Accordingly, the facts alleged by Petitioner and the record submitted by Petitioner in support of the petition reflect an absence of any facts concerning the absence of counsel or the absence of any warnings concerning entitlement to counsel that would entitle Petitioner to relief in a proceeding pursuant to 28 U.S.C. § 2254.
Further, to demonstrate the absence of the effective assistance of counsel, petitioner must generally show that the absence of counsel resulted in prejudice to the petitioner. Strickland v. Washington, 466 U.S. 668, 691-92 (1984); United States v. Cronic, 466 U.S. 648, 658 (1984). The exceptional cases involve a complete denial of counsel, an entire failure of counsel to subject the prosecution's case to meaningful adversarial testing, or circumstances such that no attorney could provide effective assistance. United States v. Cronic, 466 U.S. 648, 659-60.
Here, Petitioner was represented by counsel throughout the court proceedings, including proceedings concerning his plea and sentencing. (Pet. 29-44.) Petitioner has not shown that he suffered any prejudice from the absence of counsel at the probation interview.
Because Petitioner's pre-sentence interview with the probation officer was not a proceeding at which Petitioner was entitled to counsel, Petitioner would not be able to allege a tenable claim for relief if leave to amend were granted.*fn1 It will, therefore, be recommended that the petition be dismissed without leave to amend.
III. Certificate of Appealability
Unless a circuit justice or judge issues a certificate of appealability, an appeal may not be taken to the Court of Appeals from the final order in a habeas proceeding in which the detention complained of arises out of process issued by a state court. 28 U.S.C. § 2253(c)(1)(A); Miller-El v. Cockrell, 537 U.S. 322, 336 (2003). A certificate of appealability may issue only if the applicant makes a substantial showing of the denial of a constitutional right. § 2253(c)(2). Under this standard, a petitioner must show that reasonable jurists could debate whether the petition should have been resolved in a different manner or that the issues presented were adequate to deserve encouragement to proceed further. Miller-El v. Cockrell, 537 U.S. at 336 (quoting Slack v. McDaniel, 529 U.S. 473, 484 (2000)). A certificate should issue if the Petitioner shows that jurists of reason would find it debatable whether the petition states a valid claim of the denial of a constitutional right and that jurists of reason would find it debatable whether the district court was correct in any procedural ruling. Slack v. McDaniel, 529 U.S. 473, 483-84 (2000).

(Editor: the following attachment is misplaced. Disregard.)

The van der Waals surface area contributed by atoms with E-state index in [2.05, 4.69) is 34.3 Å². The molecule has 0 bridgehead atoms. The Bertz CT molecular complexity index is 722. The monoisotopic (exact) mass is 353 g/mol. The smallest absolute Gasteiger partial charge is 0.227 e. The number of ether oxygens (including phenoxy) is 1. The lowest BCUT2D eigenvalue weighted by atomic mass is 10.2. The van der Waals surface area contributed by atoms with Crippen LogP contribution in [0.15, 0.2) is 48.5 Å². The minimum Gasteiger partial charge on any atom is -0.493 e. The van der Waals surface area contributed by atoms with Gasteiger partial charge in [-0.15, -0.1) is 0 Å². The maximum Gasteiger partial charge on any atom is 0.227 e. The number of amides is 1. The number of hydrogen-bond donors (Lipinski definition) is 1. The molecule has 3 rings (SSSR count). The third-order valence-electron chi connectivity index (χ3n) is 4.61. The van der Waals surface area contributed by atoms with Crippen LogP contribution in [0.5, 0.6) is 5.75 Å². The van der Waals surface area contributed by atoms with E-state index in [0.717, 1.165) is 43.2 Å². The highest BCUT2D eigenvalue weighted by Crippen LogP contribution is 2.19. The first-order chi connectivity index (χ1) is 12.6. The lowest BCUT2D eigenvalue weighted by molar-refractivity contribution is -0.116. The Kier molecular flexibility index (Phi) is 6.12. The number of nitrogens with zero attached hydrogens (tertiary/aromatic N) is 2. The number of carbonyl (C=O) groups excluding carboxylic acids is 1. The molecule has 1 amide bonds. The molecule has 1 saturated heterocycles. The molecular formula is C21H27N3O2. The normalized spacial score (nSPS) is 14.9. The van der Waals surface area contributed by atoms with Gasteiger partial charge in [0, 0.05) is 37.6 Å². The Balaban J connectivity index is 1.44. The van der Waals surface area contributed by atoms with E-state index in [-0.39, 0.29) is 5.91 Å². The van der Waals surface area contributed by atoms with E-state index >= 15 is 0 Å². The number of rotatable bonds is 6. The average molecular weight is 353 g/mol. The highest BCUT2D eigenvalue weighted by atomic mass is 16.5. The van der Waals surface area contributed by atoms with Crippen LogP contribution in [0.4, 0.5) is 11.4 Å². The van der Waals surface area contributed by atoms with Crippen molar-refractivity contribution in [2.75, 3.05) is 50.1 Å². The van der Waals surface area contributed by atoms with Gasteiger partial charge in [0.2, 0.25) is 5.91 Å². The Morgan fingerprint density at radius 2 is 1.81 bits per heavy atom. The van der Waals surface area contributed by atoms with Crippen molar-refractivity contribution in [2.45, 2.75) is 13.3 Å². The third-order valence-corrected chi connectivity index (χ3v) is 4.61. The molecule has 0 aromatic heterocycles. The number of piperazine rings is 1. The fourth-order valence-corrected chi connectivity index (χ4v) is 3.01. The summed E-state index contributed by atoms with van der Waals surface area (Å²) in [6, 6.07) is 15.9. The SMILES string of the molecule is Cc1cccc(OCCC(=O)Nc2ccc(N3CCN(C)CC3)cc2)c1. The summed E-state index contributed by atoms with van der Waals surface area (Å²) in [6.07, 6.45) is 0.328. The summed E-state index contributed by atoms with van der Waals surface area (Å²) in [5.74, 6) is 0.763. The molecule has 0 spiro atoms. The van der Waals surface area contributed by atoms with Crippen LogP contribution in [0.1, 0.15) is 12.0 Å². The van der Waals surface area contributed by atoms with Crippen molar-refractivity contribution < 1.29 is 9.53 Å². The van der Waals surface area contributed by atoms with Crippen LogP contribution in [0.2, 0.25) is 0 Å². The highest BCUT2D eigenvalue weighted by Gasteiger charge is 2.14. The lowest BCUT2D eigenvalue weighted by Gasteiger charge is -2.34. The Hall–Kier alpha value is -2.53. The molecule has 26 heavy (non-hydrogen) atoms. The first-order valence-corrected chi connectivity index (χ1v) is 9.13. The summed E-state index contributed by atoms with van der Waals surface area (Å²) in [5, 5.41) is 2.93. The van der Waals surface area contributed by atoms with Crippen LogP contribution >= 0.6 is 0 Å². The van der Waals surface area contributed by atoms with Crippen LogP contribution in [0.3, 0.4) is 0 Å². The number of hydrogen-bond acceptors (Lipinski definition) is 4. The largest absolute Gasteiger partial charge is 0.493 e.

In determining this issue, a court conducts an overview of the claims in the habeas petition, generally assesses their merits, and determines whether the resolution was debatable among jurists of reason or wrong. Id. It is necessary for an applicant to show more than an absence of frivolity or the existence of mere good faith; however, it is not necessary for an applicant to show that the appeal will succeed. Miller-El v. Cockrell, 537 U.S. at 338.
A district court must issue or deny a certificate of appealability when it enters a final order adverse to the applicant. Rule 11(a) of the Rules Governing Section 2254 Cases.
Here, it does not appear that reasonable jurists could debate whether the petition should have been resolved in a different manner. Petitioner has not made a substantial showing of the denial of a constitutional right. Accordingly, it will be recommended that the Court decline to issue a certificate of appealability.
Based on the foregoing, it is RECOMMENDED that:
1) The petition for writ of habeas corpus be DISMISSED without leave to amend because Petitioner has not stated a claim that is cognizable in a proceeding pursuant to 28 U.S.c. § 2254; and
2) The Court DECLINE to issue a certificate of appealability; and
3) The Clerk be DIRECTED to close the case.
These findings and recommendations are submitted to the United States District Court Judge assigned to the case, pursuant to the provisions of 28 U.S.C. § 636 (b)(1)(B) and Rule 304 of the Local Rules of Practice for the United States District Court, Eastern District of California. Within thirty (30) days after being served with a copy, any party may file written objections with the Court and serve a copy on all parties. Such a document should be captioned "Objections to Magistrate Judge's Findings and Recommendations." Replies to the objections shall be served and filed within fourteen (14) days (plus three (3) days if served by mail) after service of the objections. The Court will then review the Magistrate Judge's ruling pursuant to 28 U.S.C. § 636 (b)(1)(C). The parties are advised that failure to file objections within the specified time may waive the right to appeal the District Court's order. Martinez v. Ylst, 951 F.2d 1153 (9th Cir. 1991).
IT IS SO ORDERED.